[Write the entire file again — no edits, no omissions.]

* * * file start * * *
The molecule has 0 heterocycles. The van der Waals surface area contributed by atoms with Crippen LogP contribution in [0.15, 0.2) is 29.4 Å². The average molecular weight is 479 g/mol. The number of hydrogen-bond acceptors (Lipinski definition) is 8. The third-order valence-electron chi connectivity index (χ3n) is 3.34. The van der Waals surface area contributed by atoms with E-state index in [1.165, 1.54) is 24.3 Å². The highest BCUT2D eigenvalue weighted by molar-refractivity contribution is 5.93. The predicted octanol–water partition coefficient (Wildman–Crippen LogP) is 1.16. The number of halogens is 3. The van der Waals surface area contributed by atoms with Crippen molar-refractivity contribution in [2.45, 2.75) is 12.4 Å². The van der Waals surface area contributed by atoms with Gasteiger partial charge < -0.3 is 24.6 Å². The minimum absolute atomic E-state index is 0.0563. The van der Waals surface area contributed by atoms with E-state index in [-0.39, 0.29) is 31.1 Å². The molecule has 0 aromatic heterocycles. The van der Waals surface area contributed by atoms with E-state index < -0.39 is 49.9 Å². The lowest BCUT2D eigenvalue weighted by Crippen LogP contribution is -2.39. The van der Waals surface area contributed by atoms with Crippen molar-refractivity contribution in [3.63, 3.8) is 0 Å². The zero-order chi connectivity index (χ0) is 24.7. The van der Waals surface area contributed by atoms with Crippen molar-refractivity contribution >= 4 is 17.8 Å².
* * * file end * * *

The molecule has 0 heterocycles. The van der Waals surface area contributed by atoms with Crippen LogP contribution in [0.15, 0.2) is 29.4 Å². The average molecular weight is 479 g/mol. The number of hydrogen-bond acceptors (Lipinski definition) is 8. The third-order valence-electron chi connectivity index (χ3n) is 3.34. The van der Waals surface area contributed by atoms with E-state index in [1.165, 1.54) is 24.3 Å². The highest BCUT2D eigenvalue weighted by molar-refractivity contribution is 5.93. The predicted octanol–water partition coefficient (Wildman–Crippen LogP) is 1.16. The number of halogens is 3. The van der Waals surface area contributed by atoms with Crippen molar-refractivity contribution in [2.45, 2.75) is 12.4 Å². The van der Waals surface area contributed by atoms with Gasteiger partial charge < -0.3 is 24.6 Å². The minimum absolute atomic E-state index is 0.0563. The van der Waals surface area contributed by atoms with E-state index in [-0.39, 0.29) is 31.1 Å². The molecule has 0 aromatic heterocycles. The van der Waals surface area contributed by atoms with E-state index < -0.39 is 49.9 Å². The lowest BCUT2D eigenvalue weighted by Crippen LogP contribution is -2.39. The van der Waals surface area contributed by atoms with Crippen molar-refractivity contribution in [3.63, 3.8) is 0 Å². The zero-order chi connectivity index (χ0) is 24.7. The van der Waals surface area contributed by atoms with Crippen molar-refractivity contribution >= 4 is 17.8 Å².